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Living together can be taxing

14 Aug 2013

Alice Clewes, Partner and Chartered Tax Adviser at Hay & Kilner, looks at the options available for cohabitees to reduce their Inheritance Tax liabilities.

Increasingly couples live together, or cohabit, without marrying or entering into a civil partnership. There are many reasons why people choose not to marry or to enter into a civil partnership but in making that decision they may not realise there can be adverse implications, in particular on their deaths.

Contrary to popular belief, a “common law spouse or partner”, as a cohabitee may be known, has no legal standing under the intestacy rules. The intestacy rules apply when a person dies without a Will and they specify who is to receive the assets. If the cohabitees do not have Wills when one of them dies the surviving person will not be entitled to inherit under the rules, no matter how long they have been living together or the number of children they may have together. It is therefore essential to have Wills prepared to make appropriate provision for the survivor.

Even if Wills are prepared the tax world also does not recognise the “common law spouse or partner”. So if one of the cohabitees dies leaving everything to the surviving partner and their assets exceed the tax free allowance of £325,000 there will be Inheritance Tax to pay. The first cohabitee’s assets which could include the family home may need to be sold to pay the tax. If the couple had been married or in a civil partnership complete exemption from Inheritance Tax would have applied.

So aside from marrying or entering into a civil partnership is there anything that cohabitees can do to reduce Inheritance Tax when they die?

The options available will depend on the personal circumstances of the couple. One option is to “equalise” their assets to ensure they can both make use of their tax free allowances when they die. This can be achieved by firstly purchasing any new assets in their joint names or, for existing assets, the couple could make gifts from one to the other. Such gifts will need to be structured carefully to avoid immediate tax. Secondly Wills should not leave everything outright to the surviving cohabitee as it will be subject to Inheritance Tax a second time on their death. Instead gifts to other family members could be considered or, if the surviving person will need access to the assets, a gift could be made to a trust and the surviving cohabitee would be a beneficiary.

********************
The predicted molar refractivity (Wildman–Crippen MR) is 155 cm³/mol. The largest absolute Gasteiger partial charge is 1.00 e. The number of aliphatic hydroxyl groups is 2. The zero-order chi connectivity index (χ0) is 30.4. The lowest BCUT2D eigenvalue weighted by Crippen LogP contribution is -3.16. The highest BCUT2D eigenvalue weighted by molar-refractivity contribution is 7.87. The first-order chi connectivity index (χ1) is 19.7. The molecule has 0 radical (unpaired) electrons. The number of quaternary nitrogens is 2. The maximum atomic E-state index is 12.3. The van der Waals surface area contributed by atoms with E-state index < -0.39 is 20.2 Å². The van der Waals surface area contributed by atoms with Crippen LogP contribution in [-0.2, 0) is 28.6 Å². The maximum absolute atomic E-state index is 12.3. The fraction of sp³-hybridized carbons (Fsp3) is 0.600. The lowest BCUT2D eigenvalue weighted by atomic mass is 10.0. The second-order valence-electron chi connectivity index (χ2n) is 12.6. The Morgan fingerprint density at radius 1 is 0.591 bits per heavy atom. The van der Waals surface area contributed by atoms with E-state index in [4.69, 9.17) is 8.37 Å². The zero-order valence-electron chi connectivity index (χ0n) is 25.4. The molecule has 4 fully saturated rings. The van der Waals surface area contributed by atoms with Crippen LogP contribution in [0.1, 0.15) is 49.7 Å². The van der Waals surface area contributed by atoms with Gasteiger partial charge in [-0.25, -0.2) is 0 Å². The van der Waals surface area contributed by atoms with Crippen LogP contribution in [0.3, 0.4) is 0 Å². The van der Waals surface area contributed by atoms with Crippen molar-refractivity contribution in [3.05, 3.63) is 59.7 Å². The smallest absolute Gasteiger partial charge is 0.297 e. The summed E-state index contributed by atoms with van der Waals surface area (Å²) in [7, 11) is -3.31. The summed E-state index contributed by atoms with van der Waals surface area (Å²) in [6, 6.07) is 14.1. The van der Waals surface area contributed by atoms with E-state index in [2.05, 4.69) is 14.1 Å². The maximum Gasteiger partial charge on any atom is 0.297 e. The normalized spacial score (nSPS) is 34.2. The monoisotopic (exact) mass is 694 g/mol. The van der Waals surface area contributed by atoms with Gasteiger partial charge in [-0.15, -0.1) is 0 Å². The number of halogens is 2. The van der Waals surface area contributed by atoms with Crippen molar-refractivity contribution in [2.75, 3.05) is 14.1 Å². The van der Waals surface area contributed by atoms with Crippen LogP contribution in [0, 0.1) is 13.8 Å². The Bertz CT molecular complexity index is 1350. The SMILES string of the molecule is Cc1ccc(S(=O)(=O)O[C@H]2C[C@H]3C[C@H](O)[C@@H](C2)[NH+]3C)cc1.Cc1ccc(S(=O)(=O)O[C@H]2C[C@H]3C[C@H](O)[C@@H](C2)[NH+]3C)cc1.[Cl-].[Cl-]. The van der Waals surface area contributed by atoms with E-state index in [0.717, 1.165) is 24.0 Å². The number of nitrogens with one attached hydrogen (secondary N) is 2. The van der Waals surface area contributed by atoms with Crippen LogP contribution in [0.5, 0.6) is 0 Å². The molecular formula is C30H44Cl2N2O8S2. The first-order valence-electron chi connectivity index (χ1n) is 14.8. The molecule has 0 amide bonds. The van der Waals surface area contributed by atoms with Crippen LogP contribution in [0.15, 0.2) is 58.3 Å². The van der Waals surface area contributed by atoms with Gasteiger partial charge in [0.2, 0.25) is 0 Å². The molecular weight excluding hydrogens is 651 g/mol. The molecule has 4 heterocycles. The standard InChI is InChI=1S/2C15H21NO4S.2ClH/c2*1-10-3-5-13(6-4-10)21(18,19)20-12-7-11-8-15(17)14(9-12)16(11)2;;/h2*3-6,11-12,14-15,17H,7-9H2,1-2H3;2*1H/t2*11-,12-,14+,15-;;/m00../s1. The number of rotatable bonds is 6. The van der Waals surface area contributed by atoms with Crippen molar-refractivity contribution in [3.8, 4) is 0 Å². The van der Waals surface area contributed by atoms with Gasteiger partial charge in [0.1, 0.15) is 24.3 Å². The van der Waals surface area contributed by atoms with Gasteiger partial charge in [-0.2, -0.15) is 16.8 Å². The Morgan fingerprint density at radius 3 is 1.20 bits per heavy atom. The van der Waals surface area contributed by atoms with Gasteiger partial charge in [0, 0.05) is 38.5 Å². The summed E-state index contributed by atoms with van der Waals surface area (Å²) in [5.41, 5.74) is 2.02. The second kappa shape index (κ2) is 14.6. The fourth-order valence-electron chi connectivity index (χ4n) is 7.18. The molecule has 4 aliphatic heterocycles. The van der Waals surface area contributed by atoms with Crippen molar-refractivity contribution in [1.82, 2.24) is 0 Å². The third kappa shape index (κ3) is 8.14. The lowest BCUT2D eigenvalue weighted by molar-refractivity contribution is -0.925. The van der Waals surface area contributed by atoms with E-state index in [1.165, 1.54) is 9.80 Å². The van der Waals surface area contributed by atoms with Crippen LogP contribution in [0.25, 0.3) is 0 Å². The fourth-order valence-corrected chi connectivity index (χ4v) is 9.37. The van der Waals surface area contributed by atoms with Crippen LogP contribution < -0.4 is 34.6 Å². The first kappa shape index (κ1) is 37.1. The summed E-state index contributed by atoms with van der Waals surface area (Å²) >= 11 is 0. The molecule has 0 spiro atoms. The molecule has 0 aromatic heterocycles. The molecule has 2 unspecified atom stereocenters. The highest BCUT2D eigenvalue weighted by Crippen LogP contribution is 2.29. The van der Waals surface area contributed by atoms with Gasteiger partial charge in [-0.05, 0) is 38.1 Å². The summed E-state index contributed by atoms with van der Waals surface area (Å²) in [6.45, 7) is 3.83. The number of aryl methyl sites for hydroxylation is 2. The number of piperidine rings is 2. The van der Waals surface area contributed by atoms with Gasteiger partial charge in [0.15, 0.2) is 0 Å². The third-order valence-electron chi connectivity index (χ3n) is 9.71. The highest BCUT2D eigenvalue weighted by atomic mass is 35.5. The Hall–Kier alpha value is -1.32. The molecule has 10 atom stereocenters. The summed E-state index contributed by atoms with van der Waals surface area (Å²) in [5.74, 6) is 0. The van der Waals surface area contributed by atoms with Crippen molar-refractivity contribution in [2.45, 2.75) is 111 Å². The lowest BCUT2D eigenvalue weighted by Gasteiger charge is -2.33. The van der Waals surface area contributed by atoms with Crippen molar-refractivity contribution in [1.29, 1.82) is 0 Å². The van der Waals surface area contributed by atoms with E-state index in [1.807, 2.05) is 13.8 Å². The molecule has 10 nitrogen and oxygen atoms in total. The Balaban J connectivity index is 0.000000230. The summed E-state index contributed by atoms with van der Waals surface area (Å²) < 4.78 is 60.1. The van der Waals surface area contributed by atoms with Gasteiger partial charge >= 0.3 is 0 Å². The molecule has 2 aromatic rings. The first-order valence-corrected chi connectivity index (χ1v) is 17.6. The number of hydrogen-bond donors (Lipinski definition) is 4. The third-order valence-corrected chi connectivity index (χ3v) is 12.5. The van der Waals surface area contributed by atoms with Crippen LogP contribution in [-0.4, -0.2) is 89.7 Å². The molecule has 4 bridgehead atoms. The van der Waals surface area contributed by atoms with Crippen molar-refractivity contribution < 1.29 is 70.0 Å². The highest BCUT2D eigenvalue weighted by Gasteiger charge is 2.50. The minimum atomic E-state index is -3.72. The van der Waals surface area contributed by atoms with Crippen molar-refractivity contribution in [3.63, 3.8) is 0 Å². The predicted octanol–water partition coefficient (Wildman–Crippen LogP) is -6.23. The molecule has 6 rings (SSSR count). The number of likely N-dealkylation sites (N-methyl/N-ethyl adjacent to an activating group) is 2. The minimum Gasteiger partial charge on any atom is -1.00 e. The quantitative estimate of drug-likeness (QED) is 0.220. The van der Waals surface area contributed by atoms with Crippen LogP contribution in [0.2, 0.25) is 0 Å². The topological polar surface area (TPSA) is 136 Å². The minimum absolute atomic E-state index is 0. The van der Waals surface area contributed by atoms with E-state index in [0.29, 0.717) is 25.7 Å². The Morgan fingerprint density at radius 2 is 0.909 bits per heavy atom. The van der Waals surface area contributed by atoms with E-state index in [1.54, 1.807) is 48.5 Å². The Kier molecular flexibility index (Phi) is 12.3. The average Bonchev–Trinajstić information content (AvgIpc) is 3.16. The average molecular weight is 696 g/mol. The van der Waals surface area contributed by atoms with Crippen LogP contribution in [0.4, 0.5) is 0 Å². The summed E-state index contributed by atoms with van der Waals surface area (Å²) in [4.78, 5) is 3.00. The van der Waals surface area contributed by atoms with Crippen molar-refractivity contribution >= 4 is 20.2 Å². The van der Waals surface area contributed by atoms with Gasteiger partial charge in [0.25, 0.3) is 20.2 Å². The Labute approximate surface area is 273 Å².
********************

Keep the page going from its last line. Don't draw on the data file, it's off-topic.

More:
Another alternative is to take out insurance to cover any Inheritance Tax so the survivor will not be forced to sell assets to pay the tax. The insurance should be written into trust meaning the proceeds themselves are not subject to Inheritance Tax.

Relationships today can be very complicated where partners may be reluctant to marry, perhaps as it is a second relationship, or marriage may only eventually follow after an extended period of living together. The existence of children both of the existing and past relationships adds to the complex personal issues and great care needs to be taken to ensure affairs are structured as far as possible to minimise tax but also to achieve personal objectives. For example, a partner may wish to ensure that their own children benefit on their deaths and not necessarily the children of their partner’s previous relationship.

We have a team of specialist wealth management solicitors who can provide tactful and tailored advice for your personal circumstances for both Will and lifetime Inheritance Tax planning.

For further advice please contact Alice Clewes on 0191 232 8345 or email: alice.clewes@hay-kilner.co.uk